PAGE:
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Webinar: China’s BRI in Southeast Asia and Future Prospects

Date: Wednesday, September 16, 2020

Time: 12:00pm – 1:30pm HST

Registration: here


Direct Chinese involvement in Southeast Asia through its Belt and Road Initiative (BRI) began in 2013. Designed as a catalyst for regional growth, BRI infrastructure projects bring Chinese revenue and people directly into Southeast Asia, contributing to the porousness of nation-state borders in the region.

Speaker Bios

Jeff Fox is a Senior Fellow in the Research Program at the East-West Center. He conducts research on land-use and land-cover change in Southeast Asia and the impact of these changes on the region and the global environment. His work links land-use and land-cover changes to macro-scale changes in the political economy of each country, and to local-scale impacts on different segments of the communities studied. His current projects include ‘The agrarian transition in Mainland Southeast Asia: Changes in rice farming—1995 to 2018’ and ‘Forced and truncated agrarian transitions in Asia through the lens of field size change.’ He holds a Ph.D. in development studies from the University of Wisconsin, Madison.

Elina Noor is Director for Political-Security Affairs at the Asia Society Policy Institute and formerly associate professor, College of Security Studies at the Daniel K. Inouye Asia-Pacific Center for Security Studies in Honolulu. A native of Malaysia, Elina studies security developments in Southeast Asia. Her research is focused on extremism and the intersection of international security and international law with cyberspace. Previously, Elina was Director, Foreign Policy and Security Studies at the Institute of Strategic and International Studies in Malaysia and was a member of the Brookings Institution’s Project on US Relations with the Islamic World in its formative years post-9/11.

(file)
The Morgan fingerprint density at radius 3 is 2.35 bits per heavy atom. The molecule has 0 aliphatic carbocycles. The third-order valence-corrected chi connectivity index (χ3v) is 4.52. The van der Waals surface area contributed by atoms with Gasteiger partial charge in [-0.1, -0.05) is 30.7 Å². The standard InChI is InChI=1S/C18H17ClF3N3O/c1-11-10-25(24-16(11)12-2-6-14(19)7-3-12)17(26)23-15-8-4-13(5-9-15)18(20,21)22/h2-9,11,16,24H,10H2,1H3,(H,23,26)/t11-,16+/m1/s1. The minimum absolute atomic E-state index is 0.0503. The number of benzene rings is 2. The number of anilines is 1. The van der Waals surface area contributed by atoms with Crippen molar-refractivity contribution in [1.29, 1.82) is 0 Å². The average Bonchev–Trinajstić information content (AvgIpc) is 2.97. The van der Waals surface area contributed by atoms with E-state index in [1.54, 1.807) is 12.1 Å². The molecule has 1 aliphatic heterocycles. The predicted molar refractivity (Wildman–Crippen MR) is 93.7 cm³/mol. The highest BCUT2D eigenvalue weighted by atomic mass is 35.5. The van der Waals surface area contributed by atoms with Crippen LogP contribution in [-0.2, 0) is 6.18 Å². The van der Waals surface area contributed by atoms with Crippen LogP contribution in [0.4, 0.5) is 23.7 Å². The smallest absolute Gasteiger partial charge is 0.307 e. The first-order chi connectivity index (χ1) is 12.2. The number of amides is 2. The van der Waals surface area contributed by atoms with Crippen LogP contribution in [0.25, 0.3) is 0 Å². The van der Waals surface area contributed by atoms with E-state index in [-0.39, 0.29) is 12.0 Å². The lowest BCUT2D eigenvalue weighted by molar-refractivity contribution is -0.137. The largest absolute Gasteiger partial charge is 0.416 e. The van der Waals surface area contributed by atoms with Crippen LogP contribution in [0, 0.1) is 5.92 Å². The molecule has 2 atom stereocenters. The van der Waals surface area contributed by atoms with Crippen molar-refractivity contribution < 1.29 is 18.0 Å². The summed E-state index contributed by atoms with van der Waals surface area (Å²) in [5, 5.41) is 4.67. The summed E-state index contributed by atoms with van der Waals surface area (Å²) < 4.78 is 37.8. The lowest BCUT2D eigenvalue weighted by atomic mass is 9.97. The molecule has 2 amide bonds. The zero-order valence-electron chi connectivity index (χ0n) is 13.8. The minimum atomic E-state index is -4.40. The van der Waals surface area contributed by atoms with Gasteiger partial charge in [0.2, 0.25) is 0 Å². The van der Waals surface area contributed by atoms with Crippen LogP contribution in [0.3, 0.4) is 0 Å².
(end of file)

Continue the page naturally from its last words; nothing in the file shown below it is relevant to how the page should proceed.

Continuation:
Mary Mostafanezhad is an associate professor in the Department of Geography and Environment at the University of Hawai‘i at Mānoa. Published in eight authored and co- edited books and more than 75 peer-reviewed journal articles and book chapters (see Google Scholar for a list of her publications), her work is broadly focused on development and socio-environmental change in Southeast Asia.

Xiaojun Wang is an associate professor at University of Hawai‘i Department of Economics and Center for Chinese Studies. He earned his Ph.D. in economics from the Ohio State University. He teaches courses on macroeconomics, monetary economics, and Chinese economic development, and conducts research on monetary economics and Chinese labor market transition and education returns. He has published articles in top journals including the Review of Economics and Statistics, Journal of Development Economics, Economic Inquiry, Journal of Comparative Economics. He is on the editorial board of academic journal China Economic Review, and has served as an oversea expert for China National Natural Science Foundation. His current projects investigate the relationship between human capital, migration, and economic inequality and development.

Henryk Szadziewski is a Ph.D. Candidate at the Department of Geography and Environment at the University of Hawaiʻi at Mānoa and Director of Research at the Uyghur Human Rights Rights Project in Washington, DC. His current research focuses on the people-to-people encounters of the Belt and Road Initiative in Fiji.

Cathryn Clayton is associate professor and Chair of the Asian Studies Program ​at the University of Hawaiʻi at Mānoa. With more than 20 years’ experience in Macau, Cathryn will moderate this webinar series. Her focus on conceptions and practices of Chinese sovereignty throughout and after colonial interventions offers insights on the political impacts of BRI in Southeast Asia.

This webinar is part of the Crossing Borders: International Affairs between China and Southeast Asia Fall 2020 Roundtable Series hosted by the Center for Southeast Asian Studies and Center for Chinese Studies, University of Hawaiʻi at Mānoa and the East-West Center.